Composite Tooth Bonding


For an endless list of reasons, people have turned to the option of composite tooth bonding or dental bonding as a means to improve their smile or to fix an aesthetic problem. To be clear, this issue runs deeper than fixing the bond between you and your teeth as a means to repair some broken relationship wherein your commitment to oral hygiene has been deemed subpar; although, that’s not as farfetched as it sounded when you read it just now. The bonding is essentially a dental procedure that involves resin, and this resin is able to harden when exposed to a certain type of light.

The significance and usefulness of this comes from the fact that the resin is applied directly to teeth, and it is little more than a strong, plastic material whose durability and appearance are somewhat comparable to the calcified strength and veneer of your teeth. The resin, after all, shares the same hue as your teeth, so it is often used to repair chipped teeth; however, the conditions for which dental bonding is applied are quite ubiquitous.

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Reasons to Consider Composite Tooth Bonding

The dental bonding process is a means by which dentists fix a variety of concerns. For example, it is hardly uncommon for people to experience various forms of tooth decay, and of course, the most common form of tooth decay is a cavity. Indeed, in this instance, the very same, aforementioned resin is used to fill a cavity to repair the teeth in question. Another reason to consider dental bonding, though, was also mentioned previously, and that is the all-too-common instance of chipped teeth. Many people often find themselves in situations where they chip a tooth, and of course, it’s always near the front because those are the teeth most susceptible to such calamities. Very few people are willing to leave their teeth looking this way, so the missing fragment of a tooth is often replaced by this hardened resin.

In many cases, people get fed up with the discoloration of their teeth. Any of a thousand factors could potentially contribute to the discoloration of enamel (e.g. generally poor oral hygiene habits, smoking, etc.), but the resin used in dental bonding can sometimes be a means dentists use to remedy the problem aesthetically. When it comes to cosmetics, though, there are many other reasons people prefer to opt for dental bonding in fact; one of which is simply unsightly gaps between teeth. Many rely on the approach of dental bonding as a dependable way to fill in these gaps, and a dentist who is good at this will likely be able to accomplish it without giving you muppet-mouth.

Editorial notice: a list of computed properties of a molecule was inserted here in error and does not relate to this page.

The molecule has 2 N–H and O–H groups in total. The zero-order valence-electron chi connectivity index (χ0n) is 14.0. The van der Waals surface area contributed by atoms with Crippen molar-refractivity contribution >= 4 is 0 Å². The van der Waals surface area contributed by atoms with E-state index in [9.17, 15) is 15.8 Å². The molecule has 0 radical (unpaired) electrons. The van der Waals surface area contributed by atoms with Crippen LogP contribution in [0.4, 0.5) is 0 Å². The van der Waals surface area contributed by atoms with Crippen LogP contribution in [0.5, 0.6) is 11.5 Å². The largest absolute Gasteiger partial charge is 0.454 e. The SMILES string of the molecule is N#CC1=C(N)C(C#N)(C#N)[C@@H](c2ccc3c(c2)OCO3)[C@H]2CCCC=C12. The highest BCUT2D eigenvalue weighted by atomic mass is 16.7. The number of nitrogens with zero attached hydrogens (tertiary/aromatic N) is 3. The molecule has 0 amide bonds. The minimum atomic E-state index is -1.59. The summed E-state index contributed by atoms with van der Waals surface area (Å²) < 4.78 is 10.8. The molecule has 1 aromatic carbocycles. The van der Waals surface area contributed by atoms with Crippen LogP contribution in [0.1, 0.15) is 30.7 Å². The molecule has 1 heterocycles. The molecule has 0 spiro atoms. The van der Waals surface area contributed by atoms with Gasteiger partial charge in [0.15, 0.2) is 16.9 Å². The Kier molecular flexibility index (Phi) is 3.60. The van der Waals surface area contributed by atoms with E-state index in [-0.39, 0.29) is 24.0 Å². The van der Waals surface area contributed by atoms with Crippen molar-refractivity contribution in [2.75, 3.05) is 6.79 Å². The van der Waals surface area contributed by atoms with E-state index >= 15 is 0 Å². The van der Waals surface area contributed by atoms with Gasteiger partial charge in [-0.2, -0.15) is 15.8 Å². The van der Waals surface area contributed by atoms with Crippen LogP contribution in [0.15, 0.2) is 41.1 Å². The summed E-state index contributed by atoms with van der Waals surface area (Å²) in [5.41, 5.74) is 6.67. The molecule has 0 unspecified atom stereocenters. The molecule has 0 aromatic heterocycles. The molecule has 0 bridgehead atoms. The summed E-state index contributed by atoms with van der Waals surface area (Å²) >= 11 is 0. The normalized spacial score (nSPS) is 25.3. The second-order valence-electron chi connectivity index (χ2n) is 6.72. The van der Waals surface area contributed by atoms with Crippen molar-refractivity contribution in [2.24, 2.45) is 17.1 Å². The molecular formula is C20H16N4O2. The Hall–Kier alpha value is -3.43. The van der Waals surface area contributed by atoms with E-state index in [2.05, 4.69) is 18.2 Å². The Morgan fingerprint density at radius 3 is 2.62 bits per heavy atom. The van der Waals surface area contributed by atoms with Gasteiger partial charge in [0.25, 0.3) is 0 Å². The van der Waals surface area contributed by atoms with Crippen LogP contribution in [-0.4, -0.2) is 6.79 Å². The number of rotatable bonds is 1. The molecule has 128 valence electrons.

The Procedure Itself

Whatever your reason for deciding to go the composite tooth bonding route, you can know what to expect from the process in advance. There’s no reason to fear any pain, but it does help to know up front that drills are typically involved in this process, which is not something many patients want to take them by surprise. A patient will usually be anesthetized, however, if the purpose of the procedure is to fill a cavity, and that’s the situation in which drilling is necessary. Of course, cavities are among the most common reasons for dental bonding to be used, so it bears explaining that there’s a good chance drilling will be your reality but that you won’t feel a thing. This isn’t the only reason you might be anesthetized, though, because anesthesia is just as necessary for chipped teeth in the event that the target area is near a nerve ending.

The actual bonding process starts with the application of what is called a conditioning liquid to the tooth, and the dentist will see to it that the target tooth is roughened up. This helps make the resin adhere properly. The resin is then molded to the tooth and smoothened out to give the tooth its optimal shape. The dentist then becomes a lot cooler to you at this point because he or she employs a blue laser of sorts to harden the resin in place. All in all, the procedure lasts anywhere from half an hour to a whole one, and then, you’re good to go.

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